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Chapter 1,474

Supplementation of copper as copper sulfate or copper proteinate for growing calves fed forages containing molybdenum

Kincaid, R.L.; Blauwiekel, R.M.; Cronrath, J.D.

Journal of Dairy Science 69(1): 160-163

1986


ISSN/ISBN: 0022-0302
DOI: 10.3168/jds.s0022-0302(86)80381-2
Accession: 001473305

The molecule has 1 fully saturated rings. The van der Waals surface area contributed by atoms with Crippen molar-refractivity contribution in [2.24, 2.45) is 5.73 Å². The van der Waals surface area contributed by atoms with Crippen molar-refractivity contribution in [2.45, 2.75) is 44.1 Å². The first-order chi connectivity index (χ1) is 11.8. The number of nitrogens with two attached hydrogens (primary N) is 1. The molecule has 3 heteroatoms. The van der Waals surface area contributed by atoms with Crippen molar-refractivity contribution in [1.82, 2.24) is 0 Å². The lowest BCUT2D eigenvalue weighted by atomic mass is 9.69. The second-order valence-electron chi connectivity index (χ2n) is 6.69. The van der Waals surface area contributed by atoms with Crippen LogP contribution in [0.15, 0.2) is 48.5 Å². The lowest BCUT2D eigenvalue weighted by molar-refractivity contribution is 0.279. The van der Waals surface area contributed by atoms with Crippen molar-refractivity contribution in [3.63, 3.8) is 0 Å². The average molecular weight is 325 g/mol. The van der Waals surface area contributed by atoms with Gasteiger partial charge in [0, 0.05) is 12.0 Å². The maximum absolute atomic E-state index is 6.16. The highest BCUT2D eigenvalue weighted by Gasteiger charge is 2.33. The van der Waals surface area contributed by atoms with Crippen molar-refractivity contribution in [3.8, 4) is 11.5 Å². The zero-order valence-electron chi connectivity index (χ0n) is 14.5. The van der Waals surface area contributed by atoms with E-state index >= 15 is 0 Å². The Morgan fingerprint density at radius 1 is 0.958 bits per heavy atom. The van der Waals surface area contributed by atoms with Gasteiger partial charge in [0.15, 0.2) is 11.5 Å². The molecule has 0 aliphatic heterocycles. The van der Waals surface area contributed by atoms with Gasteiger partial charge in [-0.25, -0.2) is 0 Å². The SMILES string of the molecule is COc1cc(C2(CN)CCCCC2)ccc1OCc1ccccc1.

Holstein calves (age > 12 wk old) were assigned to dietary treatments of 1) no supplemental copper, 2) copper proteinate, 3) copper sulfate. The copper supplements were incorporated into premixes and added to a pelleted concentrate. The concentrates were fed at 1.8 kg per head per d and contained 5, 19, or 19 ppm copper and .6 ppm molybdenum by analysis. All calves were fed a grass hay free-choice, which contained 1 ppm copper and 5 ppm molybdenum. Ratios of copper to molybdenum were .9, 2.8, and 2.8 for diets 1, 2, and 3, respectively. Copper concentrations in plasma were significantly greater at wk 12 in calves fed copper proteinate than control or calves supplemented with copper sulfate. Liver copper also was higher at wk 12 in calves fed copper proteinate. Final body weights, plasma zinc, plasma iron, hemoglobin, and hematocrit were not affected by treatment. Bioavailability of dietary copper from copper proteinate was greater than from copper sulfate for calves fed diets containing molybdenum.

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